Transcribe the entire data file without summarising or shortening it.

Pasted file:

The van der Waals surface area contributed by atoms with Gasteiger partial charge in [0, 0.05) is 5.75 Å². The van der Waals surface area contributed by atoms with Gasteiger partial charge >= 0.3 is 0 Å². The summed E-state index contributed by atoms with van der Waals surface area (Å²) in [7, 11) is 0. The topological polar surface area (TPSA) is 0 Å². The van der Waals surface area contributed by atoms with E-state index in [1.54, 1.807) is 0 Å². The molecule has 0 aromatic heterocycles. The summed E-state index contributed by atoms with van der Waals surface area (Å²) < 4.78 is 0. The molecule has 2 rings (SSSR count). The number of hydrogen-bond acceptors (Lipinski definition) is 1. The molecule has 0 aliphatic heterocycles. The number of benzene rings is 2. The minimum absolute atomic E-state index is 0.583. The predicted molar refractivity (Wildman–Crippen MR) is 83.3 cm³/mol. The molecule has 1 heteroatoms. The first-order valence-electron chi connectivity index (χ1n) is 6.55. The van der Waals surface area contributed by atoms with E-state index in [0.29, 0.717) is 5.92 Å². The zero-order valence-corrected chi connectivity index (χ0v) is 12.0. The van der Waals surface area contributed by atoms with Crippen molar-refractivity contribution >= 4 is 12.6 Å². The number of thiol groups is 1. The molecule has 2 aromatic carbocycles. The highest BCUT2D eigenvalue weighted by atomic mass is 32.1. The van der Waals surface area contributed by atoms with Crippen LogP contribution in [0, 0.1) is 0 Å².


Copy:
The van der Waals surface area contributed by atoms with Gasteiger partial charge in [0, 0.05) is 5.75 Å². The van der Waals surface area contributed by atoms with Gasteiger partial charge >= 0.3 is 0 Å². The summed E-state index contributed by atoms with van der Waals surface area (Å²) in [7, 11) is 0. The topological polar surface area (TPSA) is 0 Å². The van der Waals surface area contributed by atoms with E-state index in [1.54, 1.807) is 0 Å². The molecule has 0 aromatic heterocycles. The summed E-state index contributed by atoms with van der Waals surface area (Å²) < 4.78 is 0. The molecule has 2 rings (SSSR count). The number of hydrogen-bond acceptors (Lipinski definition) is 1. The molecule has 0 aliphatic heterocycles. The number of benzene rings is 2. The minimum absolute atomic E-state index is 0.583. The predicted molar refractivity (Wildman–Crippen MR) is 83.3 cm³/mol. The molecule has 1 heteroatoms. The first-order valence-electron chi connectivity index (χ1n) is 6.55. The van der Waals surface area contributed by atoms with E-state index in [0.29, 0.717) is 5.92 Å². The zero-order valence-corrected chi connectivity index (χ0v) is 12.0. The van der Waals surface area contributed by atoms with Crippen molar-refractivity contribution >= 4 is 12.6 Å². The number of thiol groups is 1. The molecule has 2 aromatic carbocycles. The highest BCUT2D eigenvalue weighted by atomic mass is 32.1. The van der Waals surface area contributed by atoms with Crippen LogP contribution in [0, 0.1) is 0 Å².